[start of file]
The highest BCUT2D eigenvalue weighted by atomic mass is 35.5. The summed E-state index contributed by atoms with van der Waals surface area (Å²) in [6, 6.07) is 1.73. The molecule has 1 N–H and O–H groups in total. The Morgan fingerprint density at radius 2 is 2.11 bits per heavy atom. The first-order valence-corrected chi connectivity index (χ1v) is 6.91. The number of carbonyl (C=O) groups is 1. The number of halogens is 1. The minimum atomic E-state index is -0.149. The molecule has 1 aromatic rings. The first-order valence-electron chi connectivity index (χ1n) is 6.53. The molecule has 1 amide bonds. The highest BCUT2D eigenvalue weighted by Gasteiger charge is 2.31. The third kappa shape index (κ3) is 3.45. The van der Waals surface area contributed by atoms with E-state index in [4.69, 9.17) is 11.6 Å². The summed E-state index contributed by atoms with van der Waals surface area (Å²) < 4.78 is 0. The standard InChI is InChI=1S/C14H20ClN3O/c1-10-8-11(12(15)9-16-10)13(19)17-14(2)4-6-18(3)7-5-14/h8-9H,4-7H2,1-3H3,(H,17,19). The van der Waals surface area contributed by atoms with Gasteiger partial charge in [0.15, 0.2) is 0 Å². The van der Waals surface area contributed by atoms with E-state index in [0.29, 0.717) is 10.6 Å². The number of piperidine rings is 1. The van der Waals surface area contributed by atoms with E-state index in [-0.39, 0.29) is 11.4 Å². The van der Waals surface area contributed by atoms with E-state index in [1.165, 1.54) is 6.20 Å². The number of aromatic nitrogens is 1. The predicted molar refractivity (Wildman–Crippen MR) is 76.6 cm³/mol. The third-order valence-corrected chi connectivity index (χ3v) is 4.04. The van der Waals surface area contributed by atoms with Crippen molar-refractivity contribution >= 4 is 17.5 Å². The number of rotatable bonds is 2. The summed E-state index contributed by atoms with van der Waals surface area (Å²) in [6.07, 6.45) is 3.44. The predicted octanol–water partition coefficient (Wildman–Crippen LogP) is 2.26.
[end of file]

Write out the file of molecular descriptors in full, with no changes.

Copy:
The highest BCUT2D eigenvalue weighted by atomic mass is 35.5. The summed E-state index contributed by atoms with van der Waals surface area (Å²) in [6, 6.07) is 1.73. The molecule has 1 N–H and O–H groups in total. The Morgan fingerprint density at radius 2 is 2.11 bits per heavy atom. The first-order valence-corrected chi connectivity index (χ1v) is 6.91. The number of carbonyl (C=O) groups is 1. The number of halogens is 1. The minimum atomic E-state index is -0.149. The molecule has 1 aromatic rings. The first-order valence-electron chi connectivity index (χ1n) is 6.53. The molecule has 1 amide bonds. The highest BCUT2D eigenvalue weighted by Gasteiger charge is 2.31. The third kappa shape index (κ3) is 3.45. The van der Waals surface area contributed by atoms with E-state index in [4.69, 9.17) is 11.6 Å². The summed E-state index contributed by atoms with van der Waals surface area (Å²) < 4.78 is 0. The standard InChI is InChI=1S/C14H20ClN3O/c1-10-8-11(12(15)9-16-10)13(19)17-14(2)4-6-18(3)7-5-14/h8-9H,4-7H2,1-3H3,(H,17,19). The van der Waals surface area contributed by atoms with Gasteiger partial charge in [0.15, 0.2) is 0 Å². The van der Waals surface area contributed by atoms with E-state index in [0.29, 0.717) is 10.6 Å². The number of piperidine rings is 1. The van der Waals surface area contributed by atoms with E-state index in [-0.39, 0.29) is 11.4 Å². The van der Waals surface area contributed by atoms with E-state index in [1.165, 1.54) is 6.20 Å². The number of aromatic nitrogens is 1. The predicted molar refractivity (Wildman–Crippen MR) is 76.6 cm³/mol. The third-order valence-corrected chi connectivity index (χ3v) is 4.04. The van der Waals surface area contributed by atoms with Crippen molar-refractivity contribution >= 4 is 17.5 Å². The number of rotatable bonds is 2. The summed E-state index contributed by atoms with van der Waals surface area (Å²) in [6.07, 6.45) is 3.44. The predicted octanol–water partition coefficient (Wildman–Crippen LogP) is 2.26.